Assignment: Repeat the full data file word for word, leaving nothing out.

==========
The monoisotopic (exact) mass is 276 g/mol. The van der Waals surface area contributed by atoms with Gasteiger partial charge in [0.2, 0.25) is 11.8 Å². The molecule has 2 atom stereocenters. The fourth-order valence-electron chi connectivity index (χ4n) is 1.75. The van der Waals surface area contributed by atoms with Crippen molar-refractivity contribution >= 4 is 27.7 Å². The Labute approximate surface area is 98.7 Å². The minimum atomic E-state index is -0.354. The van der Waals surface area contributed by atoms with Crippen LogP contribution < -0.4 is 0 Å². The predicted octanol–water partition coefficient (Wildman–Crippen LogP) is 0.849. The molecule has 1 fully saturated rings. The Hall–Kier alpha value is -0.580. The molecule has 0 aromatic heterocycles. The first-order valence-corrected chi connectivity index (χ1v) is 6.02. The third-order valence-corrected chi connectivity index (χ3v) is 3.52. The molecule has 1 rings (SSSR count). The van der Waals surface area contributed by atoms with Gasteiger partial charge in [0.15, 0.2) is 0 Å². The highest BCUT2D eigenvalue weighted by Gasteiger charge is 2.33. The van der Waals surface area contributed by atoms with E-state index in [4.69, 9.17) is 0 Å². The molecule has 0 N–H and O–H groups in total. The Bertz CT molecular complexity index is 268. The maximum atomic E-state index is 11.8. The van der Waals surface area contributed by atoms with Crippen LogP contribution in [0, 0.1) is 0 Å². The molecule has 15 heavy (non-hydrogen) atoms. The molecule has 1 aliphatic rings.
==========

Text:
The monoisotopic (exact) mass is 276 g/mol. The van der Waals surface area contributed by atoms with Gasteiger partial charge in [0.2, 0.25) is 11.8 Å². The molecule has 2 atom stereocenters. The fourth-order valence-electron chi connectivity index (χ4n) is 1.75. The van der Waals surface area contributed by atoms with Crippen molar-refractivity contribution >= 4 is 27.7 Å². The Labute approximate surface area is 98.7 Å². The minimum atomic E-state index is -0.354. The van der Waals surface area contributed by atoms with Crippen LogP contribution < -0.4 is 0 Å². The predicted octanol–water partition coefficient (Wildman–Crippen LogP) is 0.849. The molecule has 1 fully saturated rings. The Hall–Kier alpha value is -0.580. The molecule has 0 aromatic heterocycles. The first-order valence-corrected chi connectivity index (χ1v) is 6.02. The third-order valence-corrected chi connectivity index (χ3v) is 3.52. The molecule has 1 rings (SSSR count). The van der Waals surface area contributed by atoms with Gasteiger partial charge in [0.15, 0.2) is 0 Å². The highest BCUT2D eigenvalue weighted by Gasteiger charge is 2.33. The van der Waals surface area contributed by atoms with E-state index in [4.69, 9.17) is 0 Å². The molecule has 0 N–H and O–H groups in total. The Bertz CT molecular complexity index is 268. The maximum atomic E-state index is 11.8. The van der Waals surface area contributed by atoms with Crippen LogP contribution in [0, 0.1) is 0 Å². The molecule has 15 heavy (non-hydrogen) atoms. The molecule has 1 aliphatic rings.